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How College Students Can Stay Mentally Healthy During the Pandemic


How College Students Can Stay Mentally Healthy During the Pandemic

Photo : How College Students Can Stay Mentally Healthy During the Pandemic

The Covid-19 pandemic has been tough on everyone. Obviously, the people who have suffered the most are the elderly and those with compromised immune systems, who are most vulnerable to the virus. They make up the bulk of the approximately 300,000 Americans who have tragically died so far.

In addition to those who have died, there are millions more who have contracted the virus and suffered adverse health effects. While many of these poor souls are from the same demographic as before - the elderly and those with pre-existing health conditions - there are tens of thousands of perfectly healthy young people who have gotten very sick and even died from Covid-19.

Families, individuals, and business owners have also suffered financially from the pandemic. As state and city governments issue stay-at-home mandates to limit the spread of the virus, many businesses have been hit hard, some of them even entirely destroyed, and huge sectors of the economy have suffered massive losses. 

Another victim of the pandemic is students. While college-aged students are less likely to get sick from Covid-19, the pandemic has shut down most schools and greatly altered teacher curriculums, not to mention the college lifestyle and social decorum. Let's be honest, social distancing isn't ideal for young adults excited to finally be in college. 

As a result, many young people are experiencing alienation, isolation, and higher levels of depression and anxiety during this time. Let's examine some ways that college undergraduates and graduate students can manage their thoughts and emotions and psychologically survive this pandemic:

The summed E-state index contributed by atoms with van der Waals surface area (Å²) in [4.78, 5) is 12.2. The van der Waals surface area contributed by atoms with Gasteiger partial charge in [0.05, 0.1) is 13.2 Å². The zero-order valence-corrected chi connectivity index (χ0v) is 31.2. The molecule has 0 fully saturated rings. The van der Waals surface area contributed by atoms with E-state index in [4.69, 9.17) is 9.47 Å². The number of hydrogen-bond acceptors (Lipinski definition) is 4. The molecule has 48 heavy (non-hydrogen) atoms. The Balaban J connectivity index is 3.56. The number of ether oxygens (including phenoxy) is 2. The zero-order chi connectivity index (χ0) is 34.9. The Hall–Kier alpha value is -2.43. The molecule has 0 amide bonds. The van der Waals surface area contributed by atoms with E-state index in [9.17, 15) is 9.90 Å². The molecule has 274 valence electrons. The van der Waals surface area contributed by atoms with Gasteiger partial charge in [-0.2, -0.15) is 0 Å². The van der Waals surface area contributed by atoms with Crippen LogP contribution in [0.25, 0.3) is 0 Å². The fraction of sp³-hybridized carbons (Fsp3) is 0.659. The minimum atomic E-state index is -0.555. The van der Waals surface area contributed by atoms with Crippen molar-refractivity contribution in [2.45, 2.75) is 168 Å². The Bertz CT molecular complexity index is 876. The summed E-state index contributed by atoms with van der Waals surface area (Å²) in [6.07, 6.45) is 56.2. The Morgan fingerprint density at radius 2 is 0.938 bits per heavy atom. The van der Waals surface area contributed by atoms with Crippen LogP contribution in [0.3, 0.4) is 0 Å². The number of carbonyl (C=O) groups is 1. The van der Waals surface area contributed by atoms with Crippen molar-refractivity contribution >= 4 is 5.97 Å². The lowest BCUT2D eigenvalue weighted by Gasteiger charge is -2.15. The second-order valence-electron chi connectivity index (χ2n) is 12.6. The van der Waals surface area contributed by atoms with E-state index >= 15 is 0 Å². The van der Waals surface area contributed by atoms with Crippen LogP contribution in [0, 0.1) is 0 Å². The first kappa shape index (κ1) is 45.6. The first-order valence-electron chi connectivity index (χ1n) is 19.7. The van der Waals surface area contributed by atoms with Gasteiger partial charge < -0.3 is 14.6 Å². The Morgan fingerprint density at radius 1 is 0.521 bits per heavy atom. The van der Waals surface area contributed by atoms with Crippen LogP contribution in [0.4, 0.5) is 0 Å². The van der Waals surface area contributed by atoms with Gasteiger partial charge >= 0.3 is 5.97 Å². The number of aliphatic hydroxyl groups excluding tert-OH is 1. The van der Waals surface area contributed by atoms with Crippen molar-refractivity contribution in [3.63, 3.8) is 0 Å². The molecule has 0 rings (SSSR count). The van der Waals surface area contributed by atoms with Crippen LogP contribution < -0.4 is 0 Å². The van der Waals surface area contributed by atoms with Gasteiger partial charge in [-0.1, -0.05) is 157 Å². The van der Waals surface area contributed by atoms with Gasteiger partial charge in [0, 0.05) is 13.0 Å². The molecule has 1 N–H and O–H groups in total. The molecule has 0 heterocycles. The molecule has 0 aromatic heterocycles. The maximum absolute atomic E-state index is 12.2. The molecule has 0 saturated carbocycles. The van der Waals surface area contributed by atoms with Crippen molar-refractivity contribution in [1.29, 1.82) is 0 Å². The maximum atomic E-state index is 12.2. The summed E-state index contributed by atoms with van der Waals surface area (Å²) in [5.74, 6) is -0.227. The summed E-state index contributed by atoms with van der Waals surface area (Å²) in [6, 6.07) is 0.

Be responsible and protect yourself and others

Now that it's possible to receive a home Covid 19 test kit, you can find out if you're infected with SARS-CoV-2. The test is affordable and issues results within 24-48 hours. Knowing whether or not you carry the virus RNA allows you and others to create safe pods during the pandemic. You don't want to unknowingly spread the virus to others, especially your family and people who already have health problems.

Being responsible will help you in many ways. This isn't a game; we're all making life or death decisions if we choose to go out during a pandemic or not properly socially distance. At the same time, if you're quarantining with a small group that knows they are Covid-free, you will feel less isolated. 

Practice self-care

It is healthy for young adults at any time to practice self-care but during a frightening and alienating pandemic, it is all the more important. 

What is self-care? It means simply making healthy decisions for your mind and body. 

~While most yoga studios aren't open (and if they are open, they should be practicing outdoors and socially distancing), but you can still do yoga in your own space. There are thousands of free online videos to guide you. Yoga helps flush out toxins, stretch muscles, and create harmony throughout your body.

~Meditation is a great way to clear the mind. It has been used for thousands of years to help control the symptoms of anxiety and depression. If you've always wanted to get into meditation but just never took the time, this is the perfect opportunity. It could become a lifelong pursuit that helps you accomplish your goals and find happiness. 

~Get exercise. Just because you can't go to the gym isn't an excuse to not work up a sweat, even in the winter. Jog, bike ride, or do push-ups and yoga at home. There are plenty of options. Exercise gets the feel-good neurotransmitters coursing through your brain and, along with a nutritional diet, is crucial to your health.

Use virtual platforms to hang out with friends and family

Most of us already used tools like Zoom, Skype, FaceTime, and others prior to the pandemic to stay in touch with long-distance family and friends. But now it's pretty much a necessity, not only for work and school but to see the faces of those you love. It just feels more special than a phone call. 

Studies show that seeing a smile is good for your mental health. So download one of the aforementioned platforms (they're free and very easy to use) and chat face to face with your loved ones. 

Do you have other strategies for keeping mentally healthy during this time? Share them with others. 

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